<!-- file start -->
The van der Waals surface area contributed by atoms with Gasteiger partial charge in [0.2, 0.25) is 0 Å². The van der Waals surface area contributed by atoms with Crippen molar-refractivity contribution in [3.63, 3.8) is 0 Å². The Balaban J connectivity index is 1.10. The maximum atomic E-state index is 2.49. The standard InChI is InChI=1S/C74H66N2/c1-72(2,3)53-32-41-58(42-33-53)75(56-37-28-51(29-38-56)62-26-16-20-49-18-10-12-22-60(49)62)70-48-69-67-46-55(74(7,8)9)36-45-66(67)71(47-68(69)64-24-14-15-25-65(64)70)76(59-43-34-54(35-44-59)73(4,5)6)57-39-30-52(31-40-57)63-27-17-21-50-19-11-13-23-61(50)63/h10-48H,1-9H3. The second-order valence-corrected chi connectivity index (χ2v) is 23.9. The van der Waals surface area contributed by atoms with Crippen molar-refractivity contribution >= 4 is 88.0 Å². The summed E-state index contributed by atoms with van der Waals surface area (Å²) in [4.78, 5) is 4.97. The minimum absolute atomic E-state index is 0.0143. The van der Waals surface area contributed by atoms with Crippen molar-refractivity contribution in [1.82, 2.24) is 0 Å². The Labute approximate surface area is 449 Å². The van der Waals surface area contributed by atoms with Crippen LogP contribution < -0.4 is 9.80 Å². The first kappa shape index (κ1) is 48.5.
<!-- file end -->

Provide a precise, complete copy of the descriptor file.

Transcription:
The van der Waals surface area contributed by atoms with Gasteiger partial charge in [0.2, 0.25) is 0 Å². The van der Waals surface area contributed by atoms with Crippen molar-refractivity contribution in [3.63, 3.8) is 0 Å². The Balaban J connectivity index is 1.10. The maximum atomic E-state index is 2.49. The standard InChI is InChI=1S/C74H66N2/c1-72(2,3)53-32-41-58(42-33-53)75(56-37-28-51(29-38-56)62-26-16-20-49-18-10-12-22-60(49)62)70-48-69-67-46-55(74(7,8)9)36-45-66(67)71(47-68(69)64-24-14-15-25-65(64)70)76(59-43-34-54(35-44-59)73(4,5)6)57-39-30-52(31-40-57)63-27-17-21-50-19-11-13-23-61(50)63/h10-48H,1-9H3. The second-order valence-corrected chi connectivity index (χ2v) is 23.9. The van der Waals surface area contributed by atoms with Crippen molar-refractivity contribution >= 4 is 88.0 Å². The summed E-state index contributed by atoms with van der Waals surface area (Å²) in [4.78, 5) is 4.97. The minimum absolute atomic E-state index is 0.0143. The van der Waals surface area contributed by atoms with Crippen molar-refractivity contribution in [1.82, 2.24) is 0 Å². The Labute approximate surface area is 449 Å². The van der Waals surface area contributed by atoms with Crippen LogP contribution < -0.4 is 9.80 Å². The first kappa shape index (κ1) is 48.5.